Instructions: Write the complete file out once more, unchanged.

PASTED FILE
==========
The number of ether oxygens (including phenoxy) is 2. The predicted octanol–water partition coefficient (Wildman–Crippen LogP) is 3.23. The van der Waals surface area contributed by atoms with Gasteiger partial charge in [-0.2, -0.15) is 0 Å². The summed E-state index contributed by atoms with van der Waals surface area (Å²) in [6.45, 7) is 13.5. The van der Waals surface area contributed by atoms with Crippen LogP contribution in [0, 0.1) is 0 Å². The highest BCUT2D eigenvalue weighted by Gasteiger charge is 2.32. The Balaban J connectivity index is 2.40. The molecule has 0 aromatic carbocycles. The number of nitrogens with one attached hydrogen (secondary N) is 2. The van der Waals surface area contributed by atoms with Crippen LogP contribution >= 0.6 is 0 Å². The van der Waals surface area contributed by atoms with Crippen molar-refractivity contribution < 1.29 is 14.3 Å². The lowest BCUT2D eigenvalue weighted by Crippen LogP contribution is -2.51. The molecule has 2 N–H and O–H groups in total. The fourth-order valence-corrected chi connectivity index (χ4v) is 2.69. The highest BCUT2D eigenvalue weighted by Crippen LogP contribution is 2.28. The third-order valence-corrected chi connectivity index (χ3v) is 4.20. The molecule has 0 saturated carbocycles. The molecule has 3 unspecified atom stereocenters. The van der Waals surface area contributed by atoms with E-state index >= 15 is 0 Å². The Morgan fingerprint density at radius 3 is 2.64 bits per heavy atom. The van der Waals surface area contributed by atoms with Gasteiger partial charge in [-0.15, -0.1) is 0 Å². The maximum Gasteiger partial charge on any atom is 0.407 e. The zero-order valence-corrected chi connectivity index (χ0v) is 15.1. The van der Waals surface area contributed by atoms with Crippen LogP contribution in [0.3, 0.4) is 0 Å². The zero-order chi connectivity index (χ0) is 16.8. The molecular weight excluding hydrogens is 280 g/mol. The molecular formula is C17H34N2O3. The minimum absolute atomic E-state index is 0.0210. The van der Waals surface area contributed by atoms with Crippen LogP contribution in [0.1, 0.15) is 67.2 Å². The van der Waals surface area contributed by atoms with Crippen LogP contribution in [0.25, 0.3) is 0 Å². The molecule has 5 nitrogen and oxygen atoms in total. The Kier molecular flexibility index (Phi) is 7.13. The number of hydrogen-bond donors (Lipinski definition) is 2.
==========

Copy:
The number of ether oxygens (including phenoxy) is 2. The predicted octanol–water partition coefficient (Wildman–Crippen LogP) is 3.23. The van der Waals surface area contributed by atoms with Gasteiger partial charge in [-0.2, -0.15) is 0 Å². The summed E-state index contributed by atoms with van der Waals surface area (Å²) in [6.45, 7) is 13.5. The van der Waals surface area contributed by atoms with Crippen LogP contribution in [0, 0.1) is 0 Å². The highest BCUT2D eigenvalue weighted by Gasteiger charge is 2.32. The Balaban J connectivity index is 2.40. The molecule has 0 aromatic carbocycles. The number of nitrogens with one attached hydrogen (secondary N) is 2. The van der Waals surface area contributed by atoms with Crippen LogP contribution >= 0.6 is 0 Å². The van der Waals surface area contributed by atoms with Crippen molar-refractivity contribution < 1.29 is 14.3 Å². The lowest BCUT2D eigenvalue weighted by Crippen LogP contribution is -2.51. The molecule has 2 N–H and O–H groups in total. The fourth-order valence-corrected chi connectivity index (χ4v) is 2.69. The highest BCUT2D eigenvalue weighted by Crippen LogP contribution is 2.28. The third-order valence-corrected chi connectivity index (χ3v) is 4.20. The molecule has 0 saturated carbocycles. The molecule has 3 unspecified atom stereocenters. The van der Waals surface area contributed by atoms with E-state index >= 15 is 0 Å². The Morgan fingerprint density at radius 3 is 2.64 bits per heavy atom. The van der Waals surface area contributed by atoms with Gasteiger partial charge in [-0.15, -0.1) is 0 Å². The maximum Gasteiger partial charge on any atom is 0.407 e. The zero-order valence-corrected chi connectivity index (χ0v) is 15.1. The van der Waals surface area contributed by atoms with Crippen LogP contribution in [0.3, 0.4) is 0 Å². The zero-order chi connectivity index (χ0) is 16.8. The molecular weight excluding hydrogens is 280 g/mol. The molecular formula is C17H34N2O3. The minimum absolute atomic E-state index is 0.0210. The van der Waals surface area contributed by atoms with Crippen LogP contribution in [0.1, 0.15) is 67.2 Å². The van der Waals surface area contributed by atoms with Crippen LogP contribution in [0.25, 0.3) is 0 Å². The molecule has 5 nitrogen and oxygen atoms in total. The Kier molecular flexibility index (Phi) is 7.13. The number of hydrogen-bond donors (Lipinski definition) is 2.